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Wednesday, July 31, 2013

How Not to be Creative

We all have those times when we're in the zone, when ideas seem to come with ease and we are grateful-especially those of us in creative jobs-for those wonderful days.

Then there are other times when we panic and think we'll never ever have another creative thought in our lives and begin to worry how to pay the mortgage.

There are enemies of creativity that you need to be aware of and find strategies to deal with them.

First up, perfectionism. When faced with a project that has to be just right in order to please Mr. Big Boss or Mr. Influential Customer, you may feel that everything has to be prefect. What you need to know here is that perfection isn't necessarily needed and that your best effort may be sufficient. That isn't to say that you get away with inferior quality work, but you may be being a little too finicky.

Second, fear. Given the chance, our internal editors can come up with six million reasons why our project isn't good enough or our product isn't going to work the way it's supposed to. A small amount of anxiety is healthy and is almost necessary to ensure that we double-check our work. Fear, though, needs to be put in its place.

Thirdly, procrastination. There are those thrill-seekers who like to live on the edge and insist that a tight deadline gives them brilliant ideas. Personally that has never worked for me and from what I've learned about the creative mind, you need time to let your ideas grow and come to fruition. So, as far as possible, plan your project and build in a couple of days extra so you don't panic (see fear above).

No situation is ever perfect, but with a little insight and pre-planning, you can keep those enemies of creativity at bay.

Sunday, July 14, 2013

Observation: A Critical Skill for Creativity

Do you consider yourself observant? Most of us would answer yes, but then, have someone show you a photograph for about 15 seconds and then take it away. How much can you recall? To be really creative you have to be involved in your surroundings because only then will you notice the "gaps" that stimulate problem-solving and inventive thinking.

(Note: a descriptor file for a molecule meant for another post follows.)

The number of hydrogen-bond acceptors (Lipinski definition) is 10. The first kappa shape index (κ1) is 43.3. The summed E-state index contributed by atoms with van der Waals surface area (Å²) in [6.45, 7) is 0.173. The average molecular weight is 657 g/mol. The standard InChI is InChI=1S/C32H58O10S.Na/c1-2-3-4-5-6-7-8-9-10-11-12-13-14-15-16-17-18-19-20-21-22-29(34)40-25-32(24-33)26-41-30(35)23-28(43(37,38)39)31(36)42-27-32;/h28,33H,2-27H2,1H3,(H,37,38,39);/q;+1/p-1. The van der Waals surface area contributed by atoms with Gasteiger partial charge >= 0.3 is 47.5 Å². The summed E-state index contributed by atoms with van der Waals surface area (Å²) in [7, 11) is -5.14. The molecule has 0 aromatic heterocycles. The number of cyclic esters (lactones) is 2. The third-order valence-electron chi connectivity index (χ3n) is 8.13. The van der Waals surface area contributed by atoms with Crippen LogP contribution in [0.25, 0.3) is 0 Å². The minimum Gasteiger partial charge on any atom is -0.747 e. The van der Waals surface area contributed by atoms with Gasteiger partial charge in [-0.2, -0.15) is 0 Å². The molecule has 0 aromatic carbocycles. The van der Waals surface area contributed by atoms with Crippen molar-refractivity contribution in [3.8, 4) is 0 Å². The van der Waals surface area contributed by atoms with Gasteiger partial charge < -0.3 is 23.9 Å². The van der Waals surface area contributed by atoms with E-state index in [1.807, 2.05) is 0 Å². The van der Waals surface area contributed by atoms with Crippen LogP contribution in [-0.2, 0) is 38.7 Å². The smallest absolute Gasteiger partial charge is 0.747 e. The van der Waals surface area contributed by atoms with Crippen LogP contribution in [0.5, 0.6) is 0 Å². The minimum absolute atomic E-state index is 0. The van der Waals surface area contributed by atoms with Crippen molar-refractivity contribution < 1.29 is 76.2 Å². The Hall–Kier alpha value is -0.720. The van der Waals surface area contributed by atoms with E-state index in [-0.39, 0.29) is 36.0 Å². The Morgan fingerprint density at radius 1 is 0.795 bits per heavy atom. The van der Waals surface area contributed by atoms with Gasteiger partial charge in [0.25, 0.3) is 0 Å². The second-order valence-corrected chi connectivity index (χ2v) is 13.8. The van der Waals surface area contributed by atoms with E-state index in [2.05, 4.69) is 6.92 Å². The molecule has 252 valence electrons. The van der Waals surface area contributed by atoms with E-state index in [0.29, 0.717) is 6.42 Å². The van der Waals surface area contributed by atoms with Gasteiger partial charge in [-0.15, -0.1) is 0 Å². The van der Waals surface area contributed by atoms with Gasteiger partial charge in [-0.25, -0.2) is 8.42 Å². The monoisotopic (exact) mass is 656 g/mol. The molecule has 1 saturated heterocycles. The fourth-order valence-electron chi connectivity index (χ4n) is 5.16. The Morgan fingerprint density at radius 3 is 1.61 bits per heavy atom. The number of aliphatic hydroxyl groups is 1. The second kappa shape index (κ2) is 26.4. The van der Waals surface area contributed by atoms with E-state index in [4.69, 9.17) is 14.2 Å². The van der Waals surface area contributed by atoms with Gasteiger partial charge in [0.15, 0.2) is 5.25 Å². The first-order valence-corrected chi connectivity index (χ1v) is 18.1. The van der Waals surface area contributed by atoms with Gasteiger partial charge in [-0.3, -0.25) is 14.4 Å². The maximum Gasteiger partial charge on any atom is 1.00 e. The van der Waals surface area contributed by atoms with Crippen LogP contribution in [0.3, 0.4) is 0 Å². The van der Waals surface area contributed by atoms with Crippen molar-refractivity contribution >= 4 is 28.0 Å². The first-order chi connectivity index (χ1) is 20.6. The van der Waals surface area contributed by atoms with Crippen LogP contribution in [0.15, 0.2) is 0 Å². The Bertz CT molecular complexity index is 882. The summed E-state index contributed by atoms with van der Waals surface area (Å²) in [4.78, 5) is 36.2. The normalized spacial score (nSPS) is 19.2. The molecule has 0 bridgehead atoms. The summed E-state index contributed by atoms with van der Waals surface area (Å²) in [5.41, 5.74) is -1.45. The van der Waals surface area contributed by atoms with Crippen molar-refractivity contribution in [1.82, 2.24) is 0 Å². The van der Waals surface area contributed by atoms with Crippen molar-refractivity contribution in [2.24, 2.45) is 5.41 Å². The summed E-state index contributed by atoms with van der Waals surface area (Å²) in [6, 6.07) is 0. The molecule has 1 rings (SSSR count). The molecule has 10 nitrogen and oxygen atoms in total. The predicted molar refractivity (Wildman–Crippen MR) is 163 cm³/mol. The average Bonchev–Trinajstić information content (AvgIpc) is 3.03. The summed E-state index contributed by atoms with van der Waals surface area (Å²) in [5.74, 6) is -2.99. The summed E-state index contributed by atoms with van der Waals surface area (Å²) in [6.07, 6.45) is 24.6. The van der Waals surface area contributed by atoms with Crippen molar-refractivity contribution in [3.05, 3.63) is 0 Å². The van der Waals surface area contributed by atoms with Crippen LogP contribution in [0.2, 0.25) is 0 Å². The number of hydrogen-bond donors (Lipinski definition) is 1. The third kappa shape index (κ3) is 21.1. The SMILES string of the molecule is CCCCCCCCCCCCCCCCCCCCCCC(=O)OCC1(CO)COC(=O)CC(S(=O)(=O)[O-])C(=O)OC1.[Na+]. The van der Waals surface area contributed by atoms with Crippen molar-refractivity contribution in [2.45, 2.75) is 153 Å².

For example, observational research is conducted by companies who want to find out how people interact with their products. Watching participants gives them ideas as to what works and what doesn't, and is the basis for coming up with new and improved products. Market research companies and departments conduct focus groups with this in mind. This type of observation, however, needs to be conducted in as close to the "natural environment" as possible.

IDEO, a design firm successful enough to be featured on the television show 60 Minutes, calls its observational approach "human centered," meaning a product must be able to be used intuitively without having to resort to reading a thick instructional manual first. As demonstrated on that program, a design for a new shopping cart started with IDEO teams going out to retail stores and observing how people used their carts. At this point people are unaware they are being observed so the results are authentic. This type of observation is closer to what scientists do when they begin to investigate their hypotheses.

Let's take another example. Suppose you witness a crime and the police need you to identify the perpetrator. Could you do it?

For the individual, good observational skills will help improve creative thought. Many start-up entrepreneurs have done this intuitively by observing a problem and coming up with a solution. You may not want to start your own business, but companies are always looking for employees who can solve problems. It's a valued skill in any enterprise and one that's worth cultivating.